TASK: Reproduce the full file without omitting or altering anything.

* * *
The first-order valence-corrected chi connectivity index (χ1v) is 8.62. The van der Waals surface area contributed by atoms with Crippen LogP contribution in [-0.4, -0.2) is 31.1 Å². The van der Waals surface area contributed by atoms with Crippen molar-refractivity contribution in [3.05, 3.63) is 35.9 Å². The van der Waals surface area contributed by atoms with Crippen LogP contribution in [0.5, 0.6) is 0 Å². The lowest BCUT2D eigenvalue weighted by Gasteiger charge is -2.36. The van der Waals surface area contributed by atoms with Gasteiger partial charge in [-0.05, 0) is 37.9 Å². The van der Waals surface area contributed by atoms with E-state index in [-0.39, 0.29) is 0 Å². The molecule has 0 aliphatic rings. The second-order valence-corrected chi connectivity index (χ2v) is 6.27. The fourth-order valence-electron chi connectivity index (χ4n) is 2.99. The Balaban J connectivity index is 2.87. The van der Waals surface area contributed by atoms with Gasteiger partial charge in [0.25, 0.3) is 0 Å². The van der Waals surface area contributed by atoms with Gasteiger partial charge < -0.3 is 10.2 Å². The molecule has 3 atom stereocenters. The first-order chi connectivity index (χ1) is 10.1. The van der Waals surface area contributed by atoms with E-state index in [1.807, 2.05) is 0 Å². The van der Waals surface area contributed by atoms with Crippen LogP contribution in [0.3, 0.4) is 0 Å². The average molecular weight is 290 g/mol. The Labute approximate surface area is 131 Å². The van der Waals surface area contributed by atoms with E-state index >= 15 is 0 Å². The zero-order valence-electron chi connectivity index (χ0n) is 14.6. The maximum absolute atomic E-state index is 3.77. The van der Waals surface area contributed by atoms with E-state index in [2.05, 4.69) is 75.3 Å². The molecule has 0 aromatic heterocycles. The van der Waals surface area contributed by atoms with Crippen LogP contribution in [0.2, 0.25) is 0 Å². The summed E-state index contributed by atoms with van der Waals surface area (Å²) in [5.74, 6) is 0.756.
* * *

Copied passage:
The first-order valence-corrected chi connectivity index (χ1v) is 8.62. The van der Waals surface area contributed by atoms with Crippen LogP contribution in [-0.4, -0.2) is 31.1 Å². The van der Waals surface area contributed by atoms with Crippen molar-refractivity contribution in [3.05, 3.63) is 35.9 Å². The van der Waals surface area contributed by atoms with Crippen LogP contribution in [0.5, 0.6) is 0 Å². The lowest BCUT2D eigenvalue weighted by Gasteiger charge is -2.36. The van der Waals surface area contributed by atoms with Gasteiger partial charge in [-0.05, 0) is 37.9 Å². The van der Waals surface area contributed by atoms with E-state index in [-0.39, 0.29) is 0 Å². The molecule has 0 aliphatic rings. The second-order valence-corrected chi connectivity index (χ2v) is 6.27. The fourth-order valence-electron chi connectivity index (χ4n) is 2.99. The Balaban J connectivity index is 2.87. The van der Waals surface area contributed by atoms with Gasteiger partial charge in [0.25, 0.3) is 0 Å². The van der Waals surface area contributed by atoms with Gasteiger partial charge < -0.3 is 10.2 Å². The molecule has 3 atom stereocenters. The first-order chi connectivity index (χ1) is 10.1. The van der Waals surface area contributed by atoms with E-state index in [1.807, 2.05) is 0 Å². The van der Waals surface area contributed by atoms with Crippen LogP contribution in [0.3, 0.4) is 0 Å². The average molecular weight is 290 g/mol. The Labute approximate surface area is 131 Å². The van der Waals surface area contributed by atoms with E-state index >= 15 is 0 Å². The zero-order valence-electron chi connectivity index (χ0n) is 14.6. The maximum absolute atomic E-state index is 3.77. The van der Waals surface area contributed by atoms with E-state index in [2.05, 4.69) is 75.3 Å². The molecule has 0 aromatic heterocycles. The van der Waals surface area contributed by atoms with Crippen LogP contribution in [0.2, 0.25) is 0 Å². The summed E-state index contributed by atoms with van der Waals surface area (Å²) in [5.74, 6) is 0.756.